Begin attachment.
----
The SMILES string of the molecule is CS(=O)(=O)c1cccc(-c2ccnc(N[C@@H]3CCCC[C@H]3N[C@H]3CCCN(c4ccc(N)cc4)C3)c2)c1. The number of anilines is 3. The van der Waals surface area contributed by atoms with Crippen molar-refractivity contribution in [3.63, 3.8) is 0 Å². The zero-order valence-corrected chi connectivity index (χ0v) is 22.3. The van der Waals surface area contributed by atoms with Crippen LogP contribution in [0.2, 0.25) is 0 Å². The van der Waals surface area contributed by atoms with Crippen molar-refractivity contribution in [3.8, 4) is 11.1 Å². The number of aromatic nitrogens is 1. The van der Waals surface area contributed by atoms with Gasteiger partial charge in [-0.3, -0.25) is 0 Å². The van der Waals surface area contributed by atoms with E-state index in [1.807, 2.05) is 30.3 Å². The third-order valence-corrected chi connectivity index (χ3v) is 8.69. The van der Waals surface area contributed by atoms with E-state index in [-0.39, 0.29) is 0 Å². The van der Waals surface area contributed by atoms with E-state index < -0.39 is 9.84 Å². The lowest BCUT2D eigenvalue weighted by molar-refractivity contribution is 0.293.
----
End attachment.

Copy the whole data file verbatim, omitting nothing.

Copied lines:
The SMILES string of the molecule is CS(=O)(=O)c1cccc(-c2ccnc(N[C@@H]3CCCC[C@H]3N[C@H]3CCCN(c4ccc(N)cc4)C3)c2)c1. The number of anilines is 3. The van der Waals surface area contributed by atoms with Crippen molar-refractivity contribution in [3.63, 3.8) is 0 Å². The zero-order valence-corrected chi connectivity index (χ0v) is 22.3. The van der Waals surface area contributed by atoms with Crippen LogP contribution in [0.2, 0.25) is 0 Å². The van der Waals surface area contributed by atoms with Crippen molar-refractivity contribution in [3.8, 4) is 11.1 Å². The number of aromatic nitrogens is 1. The van der Waals surface area contributed by atoms with Gasteiger partial charge in [-0.3, -0.25) is 0 Å². The van der Waals surface area contributed by atoms with E-state index in [1.807, 2.05) is 30.3 Å². The third-order valence-corrected chi connectivity index (χ3v) is 8.69. The van der Waals surface area contributed by atoms with E-state index in [-0.39, 0.29) is 0 Å². The van der Waals surface area contributed by atoms with E-state index < -0.39 is 9.84 Å². The lowest BCUT2D eigenvalue weighted by molar-refractivity contribution is 0.293.